In need of a history lesson

So Edward Rothstein writes a “review” of the Heart Mountain Interpretive Learning Center in Powell, Wyoming.  Heart Mountain was one of ten or so U.S. concentration camps located in desolate areas.  During World War II, the camps housed approximately 110,000 people of Japanese descent, two-thirds of whom were U.S. citizens. They hadn’t been accused of crimes. Intelligence didn’t suggest they were a threat to national security. They were rounded up and held without trial because of their race. Even small children and orphans.

Rothstein devotes about a quarter of his article to a review of the center.  The rest?  Rationale for the internment.

First, we’ve got the “they did it too” argument:

But wartime internment was more the rule than the exception. During World War I many European countries incarcerated citizens of opposing nations; the United States, too, imprisoned “enemy aliens,” including Germans who were not citizens.

During World War II Japanese-Canadians were put in camps. In Britain, even Jewish refugees from Nazi Germany were interned as enemy aliens on the Isle of Man.

Next we’ve got the Yellow Peril, they’re-not-like us argument:

It would help, too, to have a clearer understanding of the prewar Japanese-American population, which is now portrayed as homogenously assimilationist. But we know that 1930s Japan was a racist, militant society, convinced of the emperor’s divinity, and that a considerable number of Nisei were sent there to study.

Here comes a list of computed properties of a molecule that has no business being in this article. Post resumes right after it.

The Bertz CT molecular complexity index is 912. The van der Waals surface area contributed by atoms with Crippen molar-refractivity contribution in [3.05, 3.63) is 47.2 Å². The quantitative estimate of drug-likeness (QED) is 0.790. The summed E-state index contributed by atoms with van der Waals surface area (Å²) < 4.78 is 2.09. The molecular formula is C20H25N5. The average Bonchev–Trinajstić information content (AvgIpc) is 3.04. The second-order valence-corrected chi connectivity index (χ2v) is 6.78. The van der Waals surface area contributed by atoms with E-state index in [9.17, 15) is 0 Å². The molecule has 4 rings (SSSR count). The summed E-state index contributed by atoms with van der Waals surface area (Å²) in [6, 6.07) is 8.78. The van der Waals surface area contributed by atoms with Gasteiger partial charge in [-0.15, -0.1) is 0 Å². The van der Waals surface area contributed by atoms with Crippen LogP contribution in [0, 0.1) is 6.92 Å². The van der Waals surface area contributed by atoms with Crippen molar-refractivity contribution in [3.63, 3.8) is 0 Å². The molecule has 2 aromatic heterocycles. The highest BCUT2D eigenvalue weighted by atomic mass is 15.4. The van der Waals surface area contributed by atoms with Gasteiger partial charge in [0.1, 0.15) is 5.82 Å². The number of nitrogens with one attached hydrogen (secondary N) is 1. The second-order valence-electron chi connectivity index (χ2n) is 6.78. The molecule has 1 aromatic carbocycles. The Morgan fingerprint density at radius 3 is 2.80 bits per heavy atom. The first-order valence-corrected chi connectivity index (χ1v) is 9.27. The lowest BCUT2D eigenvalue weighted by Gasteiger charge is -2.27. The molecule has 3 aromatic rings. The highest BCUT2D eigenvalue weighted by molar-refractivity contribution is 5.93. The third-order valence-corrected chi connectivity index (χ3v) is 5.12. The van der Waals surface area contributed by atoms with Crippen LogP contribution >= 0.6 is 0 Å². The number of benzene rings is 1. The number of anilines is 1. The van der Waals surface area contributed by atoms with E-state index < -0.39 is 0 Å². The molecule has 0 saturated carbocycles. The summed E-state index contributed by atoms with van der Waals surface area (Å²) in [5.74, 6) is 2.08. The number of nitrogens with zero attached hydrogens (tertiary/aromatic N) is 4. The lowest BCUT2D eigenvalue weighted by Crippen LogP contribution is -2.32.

Because of course people in 1930’s Japan are just like U.S. born people of Japanese descent.  Once a J*p, always a J*p.  (General John DeWitt:  “A J*p’s a J*p whether he’s an American citizen or not. I don’t want any of them.”)

Rothstein goes on to link World War II-era reports written in support of the internment, the MAGIC cables and Michelle M@lkin.  But he’s not suggesting the concentration camps were right, because he isn’t racist:

I am not suggesting that such factors justified the relocations. Almost all of the internees were surely innocent, and most deserved the rights of citizens. The policy was racially tinged and hysterical in its sweep. But at the very least, the context demonstrates that the relocation was a response — an extreme one — to a problem. There was a geographical rationale, not simply a racial one.

Got that? He gives you all the good reasons to lock up the furriners, but he’s not justifying it. Because “almost all” of the internees were “surely innocent.” Don’t forget about all those American of Japanese descent who were convicted of spying during World War II. How many were there? Why … none.

How many of the internees volunteered for the service from the concentration camps? I don’t know the exact number, but something like 18,000 Japanese Americans served. Since the majority of Japanese Americans in the continental U.S. lived on the west coast, it’s fair to assume that a large number left to serve their country from the camps.

The policy was “racially tinged.” But there was a “geographical rationale.” Which is why everybody of Japanese descent in Hawaii was thrown in the camps as well. Fully a third of the whole damn state. Except they weren’t.

I never cease to be amazed by the amount of misinformation spread by people who know so little about the history of the U.S. concentration camps. And the systemic support of their racist views, as evidenced by this feature article in the New York Times. History is told by the victor. The truth is apparently less important.


Edited to add:  Here’s another article about those dangerous orphans

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